There's very little written on the low-budget film. I did some searching around the interwebs and came up pretty short on English-language coverage. Which lead me to the mistake of reading an article on the movie from The Jerusalem Post. I guess it's as pointless as arguing with your deaf, manic and half-blind grandfather, but I wish to combat some points.
1) They say it's unintentionally funny.
Me: No.
2) They don't like that the villain disappears halfway through the movie because it's not what horror movies are supposed to do.
Me: That's the point. And who is the real villain?
3) They say some characters need to be likable.
Me: Since when? And there are likable characters! I was always anticipating getting back to the scenes with the strong-willed Jewish lesbian that kept getting herself in deeper. And yes she was smokin' too.
4) They don't like that nobody gets rabies.
Me: Don't you have an article to write about how Iran is responsible for all the cancer in the world? And for rabies?
So it does meander around a lot, but what it meanders with is relatively enjoyable because there's a frightening surprise lurking around every corner. I love its depictions of cops as incompetent and demented. Nicely done.
3 out of 5.
Remember that smokin' hot girl mentioned? Ania Bukstein. She has been in several Israeli movies. I'm renting "The Secrets" next. Apparently she's kinda lezzy in that one too. What would I do without you Netflix?

Thursday, May 3, 2012

The Most Overrated Horror Movies of the Aughts


This is basically a response to reading lists from Slant Magazine and other lists of Best Horror Films of the Aughts, or the 2000s, as you humans call it.

10) Audition
As The Pretenders would sing: Don't get me wrong! I like this movie, but it is without a doubt the weakest Takashi Miike film. I guess it received wide enough distribution that it became a word-of-mouth sensation. People who aren't usually horror fans were impressed with Miike's style of movie storytelling and what they thought was clever depravity. Real horror fans know that this is soft-core Miike just churning out another picture. The acting and visual style are what is uniformly skilled about this 2000 effort of his (which was actually made late in the 90s).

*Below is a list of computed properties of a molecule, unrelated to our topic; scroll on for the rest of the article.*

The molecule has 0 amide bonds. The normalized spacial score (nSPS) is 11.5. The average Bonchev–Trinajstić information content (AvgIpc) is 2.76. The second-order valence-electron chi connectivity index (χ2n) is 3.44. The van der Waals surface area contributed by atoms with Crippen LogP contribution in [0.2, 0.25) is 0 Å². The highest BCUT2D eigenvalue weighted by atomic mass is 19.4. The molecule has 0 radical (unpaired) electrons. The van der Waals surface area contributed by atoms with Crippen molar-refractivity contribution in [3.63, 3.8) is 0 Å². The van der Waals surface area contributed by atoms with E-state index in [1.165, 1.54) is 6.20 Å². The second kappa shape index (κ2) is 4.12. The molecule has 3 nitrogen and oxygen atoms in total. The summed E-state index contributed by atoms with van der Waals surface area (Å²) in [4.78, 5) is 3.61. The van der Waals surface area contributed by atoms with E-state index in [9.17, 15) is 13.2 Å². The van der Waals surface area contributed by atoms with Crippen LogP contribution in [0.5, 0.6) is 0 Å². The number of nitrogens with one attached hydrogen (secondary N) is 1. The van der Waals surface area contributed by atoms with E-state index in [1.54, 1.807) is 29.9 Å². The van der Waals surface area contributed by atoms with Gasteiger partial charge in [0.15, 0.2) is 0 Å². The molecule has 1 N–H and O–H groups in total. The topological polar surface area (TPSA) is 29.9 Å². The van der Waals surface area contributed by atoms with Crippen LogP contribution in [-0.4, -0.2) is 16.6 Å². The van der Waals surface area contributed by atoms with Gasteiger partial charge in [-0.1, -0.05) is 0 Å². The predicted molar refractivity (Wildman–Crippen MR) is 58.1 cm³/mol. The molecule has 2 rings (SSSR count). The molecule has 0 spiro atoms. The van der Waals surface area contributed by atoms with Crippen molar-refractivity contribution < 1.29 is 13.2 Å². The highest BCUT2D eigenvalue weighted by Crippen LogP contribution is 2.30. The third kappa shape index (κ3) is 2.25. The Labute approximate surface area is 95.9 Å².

9) Dawn of the Dead
Trapped with zombies in a mall, except without the 70s charm, Romero-direction or Tom Savini effects. And Sarah Polley is almost shown nude, but not quite. Fail. There is a zombie giving birth to a zombie baby. It was surprisingly meh, like the whole movie. This remake came at the beginning of the decade's zombie overload. The genre's been done passed death. It's nothing but a walking dead shell of something we formerly loved. See what I did there?

8) May
I've come to like Lucky McKee, okay? But this one seemed much a-praise about nothing. There is a lack of female-centric horror and original, character-driven horror with skilled acting. BUT.... I never felt a real connection with May. Why would she need so hard to find a guy? And why exactly do people end up being so repelled by her? A unique chick with psychotic tendencies that turns on hot girls doesn't seem like someone who'd need to try so hard. She never stood up for herself at the right times either, which made her and the storyline frustrating. And when she snapped, she really snapped. No trace of the old May left. It was hard for me to swallow and left me feeling distant.

7) Inside